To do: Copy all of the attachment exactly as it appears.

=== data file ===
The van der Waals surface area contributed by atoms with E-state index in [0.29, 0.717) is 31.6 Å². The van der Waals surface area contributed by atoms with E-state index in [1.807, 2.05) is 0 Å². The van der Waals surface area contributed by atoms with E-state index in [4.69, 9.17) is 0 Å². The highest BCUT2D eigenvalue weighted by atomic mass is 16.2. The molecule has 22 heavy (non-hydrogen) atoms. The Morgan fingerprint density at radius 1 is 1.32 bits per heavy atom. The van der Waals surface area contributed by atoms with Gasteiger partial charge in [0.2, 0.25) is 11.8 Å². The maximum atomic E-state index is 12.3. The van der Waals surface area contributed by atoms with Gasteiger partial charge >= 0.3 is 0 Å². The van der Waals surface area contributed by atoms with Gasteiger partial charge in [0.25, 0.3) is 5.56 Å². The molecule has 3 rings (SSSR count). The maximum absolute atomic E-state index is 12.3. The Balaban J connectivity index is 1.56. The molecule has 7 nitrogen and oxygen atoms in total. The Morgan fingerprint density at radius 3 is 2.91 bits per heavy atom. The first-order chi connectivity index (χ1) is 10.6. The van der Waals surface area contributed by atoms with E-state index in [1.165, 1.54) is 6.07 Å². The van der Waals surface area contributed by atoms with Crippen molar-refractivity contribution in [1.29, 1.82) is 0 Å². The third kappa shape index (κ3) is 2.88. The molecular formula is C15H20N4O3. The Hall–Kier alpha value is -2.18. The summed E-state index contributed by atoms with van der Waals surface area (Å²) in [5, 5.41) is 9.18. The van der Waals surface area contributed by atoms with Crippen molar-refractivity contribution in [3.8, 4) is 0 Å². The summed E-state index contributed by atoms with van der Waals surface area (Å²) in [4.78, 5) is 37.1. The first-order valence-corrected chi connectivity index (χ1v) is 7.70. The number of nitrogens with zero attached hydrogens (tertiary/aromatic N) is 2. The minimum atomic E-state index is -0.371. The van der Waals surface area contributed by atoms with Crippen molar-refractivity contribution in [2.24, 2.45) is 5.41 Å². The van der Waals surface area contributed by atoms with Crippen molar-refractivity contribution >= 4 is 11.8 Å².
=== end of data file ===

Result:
The van der Waals surface area contributed by atoms with E-state index in [0.29, 0.717) is 31.6 Å². The van der Waals surface area contributed by atoms with E-state index in [1.807, 2.05) is 0 Å². The van der Waals surface area contributed by atoms with E-state index in [4.69, 9.17) is 0 Å². The highest BCUT2D eigenvalue weighted by atomic mass is 16.2. The molecule has 22 heavy (non-hydrogen) atoms. The Morgan fingerprint density at radius 1 is 1.32 bits per heavy atom. The van der Waals surface area contributed by atoms with Gasteiger partial charge in [0.2, 0.25) is 11.8 Å². The maximum atomic E-state index is 12.3. The van der Waals surface area contributed by atoms with Gasteiger partial charge >= 0.3 is 0 Å². The van der Waals surface area contributed by atoms with Gasteiger partial charge in [0.25, 0.3) is 5.56 Å². The molecule has 3 rings (SSSR count). The maximum absolute atomic E-state index is 12.3. The Balaban J connectivity index is 1.56. The molecule has 7 nitrogen and oxygen atoms in total. The Morgan fingerprint density at radius 3 is 2.91 bits per heavy atom. The first-order chi connectivity index (χ1) is 10.6. The van der Waals surface area contributed by atoms with E-state index in [1.165, 1.54) is 6.07 Å². The van der Waals surface area contributed by atoms with Crippen molar-refractivity contribution in [1.29, 1.82) is 0 Å². The third kappa shape index (κ3) is 2.88. The molecular formula is C15H20N4O3. The Hall–Kier alpha value is -2.18. The summed E-state index contributed by atoms with van der Waals surface area (Å²) in [5, 5.41) is 9.18. The van der Waals surface area contributed by atoms with Crippen molar-refractivity contribution in [3.8, 4) is 0 Å². The summed E-state index contributed by atoms with van der Waals surface area (Å²) in [4.78, 5) is 37.1. The first-order valence-corrected chi connectivity index (χ1v) is 7.70. The number of nitrogens with zero attached hydrogens (tertiary/aromatic N) is 2. The minimum atomic E-state index is -0.371. The van der Waals surface area contributed by atoms with Crippen molar-refractivity contribution in [2.24, 2.45) is 5.41 Å². The van der Waals surface area contributed by atoms with Crippen molar-refractivity contribution >= 4 is 11.8 Å².